I am also slightly against punishment. Even though it is a default setting in my personality. Which means I am against myself quite a lot of the time. It can be hard, living. Just living. Never mind extra components: other people, for example, holidays …

In the spirit of it is hard sometimes, it just is, I forgive us: for being on holiday twice in as many weeks, rediscovering a country whose people are as sweet as the little goats they tend, letting them run freely in the mountains to nibble away, all day if they like, on wild herbs and fruits: sage and thyme, quinces, lychees, juniper berries.

There are others: wild asparagus, overgrown, spotted on the side of the road below the cypress trees. A pomegranate tree left to drop fruit on the ground outside an abandoned house.

Shall we help the little goats clean up this pomegranate mess? asks Pete.

Yes, we should. What a mess! There, we have cleaned up two for them.

Everywhere you can hear the little goat bells in the distance letting you know the little goats are close. A primitive sound: flat metal knocking against itself in hollow notes. Earthy, hand-forged or at least very artisan. And irregular, like the makeshift sound of playing horses with coconut shells but less rhythmic.

Look! on the road ahead there’s one!

Where there is one, there is always two. They travel in pairs. And very often in shades – one black, one white. I am not making any cultural statements. It is what we saw.

clip – clip clip clop

clop clop – clip

No rhythm.

But lots of music, floating music. The sound of hills.

One goat was without a playmate. He was larger than the others, twice as large, walking the cliff edge of the road and wearing headphones. Or what looked like headphones … mighty, spiralling horns, pointed on either side of it’s head.

la la laaaa… ambling the cliff edge, headphones on, listening to something. Aries; newborn of the zodiac. Flouting danger. They can be so headstrong.

Little goat tinkling filled the air. But you only saw them when they wanted to cross the road which happened quite frequently. Except they were shy so that as soon as they saw you seeing them they edged back – or forth  – and disappeared. Down a small cliff. Up vertiginous bank. Nimble, twinkle-toed. Gone.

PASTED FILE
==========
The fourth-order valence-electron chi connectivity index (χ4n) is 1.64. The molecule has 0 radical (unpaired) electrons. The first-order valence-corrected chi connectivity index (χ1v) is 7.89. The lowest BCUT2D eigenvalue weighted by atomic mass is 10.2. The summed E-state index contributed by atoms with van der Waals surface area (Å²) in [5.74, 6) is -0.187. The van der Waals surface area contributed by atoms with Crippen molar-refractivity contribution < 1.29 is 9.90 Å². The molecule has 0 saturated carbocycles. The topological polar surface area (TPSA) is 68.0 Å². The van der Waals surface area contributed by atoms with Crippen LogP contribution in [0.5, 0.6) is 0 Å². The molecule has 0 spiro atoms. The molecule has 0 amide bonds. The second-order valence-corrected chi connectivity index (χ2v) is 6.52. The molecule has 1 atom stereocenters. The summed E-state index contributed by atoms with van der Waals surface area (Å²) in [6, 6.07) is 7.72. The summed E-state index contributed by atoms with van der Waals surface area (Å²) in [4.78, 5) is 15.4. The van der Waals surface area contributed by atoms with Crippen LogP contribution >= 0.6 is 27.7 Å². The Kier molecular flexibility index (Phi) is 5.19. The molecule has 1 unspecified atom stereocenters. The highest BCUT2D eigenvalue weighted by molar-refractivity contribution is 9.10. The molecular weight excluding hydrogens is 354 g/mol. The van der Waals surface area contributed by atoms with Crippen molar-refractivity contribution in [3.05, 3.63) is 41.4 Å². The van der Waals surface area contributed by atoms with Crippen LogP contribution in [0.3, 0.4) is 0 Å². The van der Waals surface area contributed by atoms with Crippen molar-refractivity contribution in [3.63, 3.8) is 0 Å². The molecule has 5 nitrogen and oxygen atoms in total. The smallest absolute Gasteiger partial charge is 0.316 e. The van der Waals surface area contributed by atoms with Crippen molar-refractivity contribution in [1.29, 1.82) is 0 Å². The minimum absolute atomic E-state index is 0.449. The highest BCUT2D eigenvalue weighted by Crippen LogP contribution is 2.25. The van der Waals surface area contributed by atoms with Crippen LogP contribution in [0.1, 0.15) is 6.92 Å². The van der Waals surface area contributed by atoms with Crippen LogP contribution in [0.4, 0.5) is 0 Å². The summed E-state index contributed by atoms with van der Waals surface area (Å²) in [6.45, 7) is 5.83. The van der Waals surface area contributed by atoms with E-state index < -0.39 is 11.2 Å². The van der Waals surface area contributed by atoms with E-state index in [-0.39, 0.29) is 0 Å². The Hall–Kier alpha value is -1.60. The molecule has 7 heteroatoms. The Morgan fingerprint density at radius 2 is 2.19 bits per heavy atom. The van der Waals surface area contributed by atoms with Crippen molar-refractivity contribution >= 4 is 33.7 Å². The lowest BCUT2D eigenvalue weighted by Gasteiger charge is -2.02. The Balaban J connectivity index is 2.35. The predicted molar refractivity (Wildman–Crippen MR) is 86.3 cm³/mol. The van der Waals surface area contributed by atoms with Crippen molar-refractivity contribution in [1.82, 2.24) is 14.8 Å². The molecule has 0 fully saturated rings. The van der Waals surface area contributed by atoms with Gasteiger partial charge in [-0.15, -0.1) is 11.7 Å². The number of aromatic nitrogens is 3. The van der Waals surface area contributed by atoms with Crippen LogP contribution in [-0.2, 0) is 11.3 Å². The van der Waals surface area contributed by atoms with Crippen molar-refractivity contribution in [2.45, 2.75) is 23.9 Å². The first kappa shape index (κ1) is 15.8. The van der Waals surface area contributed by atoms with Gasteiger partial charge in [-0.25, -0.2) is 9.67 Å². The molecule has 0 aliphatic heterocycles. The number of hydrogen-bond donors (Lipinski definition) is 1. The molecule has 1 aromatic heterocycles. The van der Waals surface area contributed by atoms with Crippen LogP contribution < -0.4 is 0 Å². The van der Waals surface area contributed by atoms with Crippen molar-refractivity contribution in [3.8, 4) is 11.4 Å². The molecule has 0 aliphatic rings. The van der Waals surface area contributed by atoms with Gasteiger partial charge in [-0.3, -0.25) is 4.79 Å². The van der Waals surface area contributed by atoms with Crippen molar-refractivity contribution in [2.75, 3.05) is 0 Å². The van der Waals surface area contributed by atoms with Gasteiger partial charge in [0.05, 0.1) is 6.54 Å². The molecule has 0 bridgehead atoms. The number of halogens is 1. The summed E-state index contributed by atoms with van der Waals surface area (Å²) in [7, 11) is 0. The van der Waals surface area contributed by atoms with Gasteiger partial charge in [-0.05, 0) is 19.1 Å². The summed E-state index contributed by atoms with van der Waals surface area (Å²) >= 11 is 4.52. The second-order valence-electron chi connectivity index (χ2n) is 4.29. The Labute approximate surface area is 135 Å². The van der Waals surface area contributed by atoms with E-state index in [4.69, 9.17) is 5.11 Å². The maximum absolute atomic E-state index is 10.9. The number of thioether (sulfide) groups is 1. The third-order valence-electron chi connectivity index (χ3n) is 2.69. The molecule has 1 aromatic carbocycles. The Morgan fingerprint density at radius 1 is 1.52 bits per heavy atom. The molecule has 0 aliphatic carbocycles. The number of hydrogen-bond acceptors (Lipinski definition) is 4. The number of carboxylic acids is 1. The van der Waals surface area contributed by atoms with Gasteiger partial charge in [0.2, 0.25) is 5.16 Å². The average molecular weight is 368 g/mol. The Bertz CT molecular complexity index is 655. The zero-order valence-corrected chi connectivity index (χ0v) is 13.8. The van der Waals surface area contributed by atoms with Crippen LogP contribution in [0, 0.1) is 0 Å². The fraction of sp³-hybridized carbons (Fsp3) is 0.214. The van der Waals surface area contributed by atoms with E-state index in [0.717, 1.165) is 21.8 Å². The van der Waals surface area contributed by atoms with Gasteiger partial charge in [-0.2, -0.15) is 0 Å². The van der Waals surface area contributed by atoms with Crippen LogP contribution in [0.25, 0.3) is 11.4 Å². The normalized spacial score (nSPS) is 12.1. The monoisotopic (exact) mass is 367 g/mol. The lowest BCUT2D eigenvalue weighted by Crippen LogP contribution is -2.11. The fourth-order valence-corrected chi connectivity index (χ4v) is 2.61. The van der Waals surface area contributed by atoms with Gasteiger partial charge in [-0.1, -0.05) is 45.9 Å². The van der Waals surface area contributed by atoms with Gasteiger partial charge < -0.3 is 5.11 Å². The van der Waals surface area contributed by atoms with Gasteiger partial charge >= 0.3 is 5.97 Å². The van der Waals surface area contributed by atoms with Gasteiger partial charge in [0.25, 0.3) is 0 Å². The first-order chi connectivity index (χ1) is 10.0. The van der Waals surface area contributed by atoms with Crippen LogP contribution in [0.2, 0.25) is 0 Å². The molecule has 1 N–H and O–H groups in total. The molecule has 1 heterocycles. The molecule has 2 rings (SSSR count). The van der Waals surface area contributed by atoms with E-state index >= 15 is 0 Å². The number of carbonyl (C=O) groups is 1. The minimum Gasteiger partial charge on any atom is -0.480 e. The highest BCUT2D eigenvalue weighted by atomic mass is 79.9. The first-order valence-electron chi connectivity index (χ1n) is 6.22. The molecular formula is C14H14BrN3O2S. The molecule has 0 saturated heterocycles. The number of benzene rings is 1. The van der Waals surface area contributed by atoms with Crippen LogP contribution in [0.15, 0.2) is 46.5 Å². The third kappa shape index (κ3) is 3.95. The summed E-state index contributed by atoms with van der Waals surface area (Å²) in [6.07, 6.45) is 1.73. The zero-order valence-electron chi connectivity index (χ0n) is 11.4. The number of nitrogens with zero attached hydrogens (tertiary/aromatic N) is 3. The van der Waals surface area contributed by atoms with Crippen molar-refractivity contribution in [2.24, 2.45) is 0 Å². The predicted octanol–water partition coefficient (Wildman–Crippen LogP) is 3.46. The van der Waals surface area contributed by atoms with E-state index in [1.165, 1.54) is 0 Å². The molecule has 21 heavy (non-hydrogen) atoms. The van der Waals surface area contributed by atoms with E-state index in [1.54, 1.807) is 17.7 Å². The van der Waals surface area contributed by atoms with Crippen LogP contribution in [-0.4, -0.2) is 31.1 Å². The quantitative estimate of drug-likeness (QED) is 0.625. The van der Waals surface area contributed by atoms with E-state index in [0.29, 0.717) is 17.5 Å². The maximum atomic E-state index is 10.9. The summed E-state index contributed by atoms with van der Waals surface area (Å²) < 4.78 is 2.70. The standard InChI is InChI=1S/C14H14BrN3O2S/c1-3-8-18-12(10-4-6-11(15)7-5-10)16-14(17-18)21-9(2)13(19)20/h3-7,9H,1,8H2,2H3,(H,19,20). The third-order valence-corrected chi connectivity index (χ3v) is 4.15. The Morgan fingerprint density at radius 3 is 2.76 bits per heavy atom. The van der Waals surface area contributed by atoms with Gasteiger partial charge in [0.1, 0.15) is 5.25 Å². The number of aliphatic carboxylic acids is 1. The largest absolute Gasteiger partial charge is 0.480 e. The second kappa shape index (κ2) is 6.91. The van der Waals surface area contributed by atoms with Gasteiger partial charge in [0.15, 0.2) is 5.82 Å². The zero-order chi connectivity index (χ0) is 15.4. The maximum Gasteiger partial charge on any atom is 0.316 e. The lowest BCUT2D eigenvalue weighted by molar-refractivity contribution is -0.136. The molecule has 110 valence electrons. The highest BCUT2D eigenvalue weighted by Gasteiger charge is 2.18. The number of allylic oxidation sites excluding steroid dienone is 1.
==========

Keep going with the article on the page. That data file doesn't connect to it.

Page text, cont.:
All this sweetness. Our last holiday In Europe. Timed the only way we could. Before we migrate to another hemisphere. We shall have to take our holidays in Melbourne from now on, second home to Grecians.

In the taxi on the way back to the airport –

“Oh look! A donkey! On the road!” Too quick for us. The photo might have depicted something Biblical: a donkey with a loving face carrying an old man, side saddle, and his bundles

– our driver spoke in soft tones, like melodies played on a cello. Each utterance a virtuoso note of his instrument. Soft, vibrating, minor key.

“Is it harder now with all the euro troubles?” we asked.

G sharp … D minor” (yes.) “F sharp … D flat … A” (there are many new taxes for local people.)

“Will you go to Athens when the tourist season finishes?”

“F… B flat … G sharp ….” (no. In the city there is no work. In the countryside there is always work to do on the land.)  Little goats, for instance.

From the glovebox he pulled two photos, precious items: he and Nicholas Cage, he and Penelope Cruz, 1999 – the year Hollywood came to the island to make Captain Corelli’s Mandolin. He was their driver. His best year.

“Nicolas Cage looks nice”

B flat … G sharp ….” (he didn’t say anything.)

“What about Penelope Cruz?”

G sharp … D minor” (she was very friendly.)

Our ride was a sweet one; filled with the nature of the people, their neat houses tumbling with flowers, their flocks, the scent of wild herbs

and music – our driver chief soloist.

All this sweetness. We were so grateful.

And barring taking fortnightly holidays there forever

all we can do

is wish them love.

A symphony of it.

A happy ending.

The kind that Hollywood,

if it revisited,

might write for them.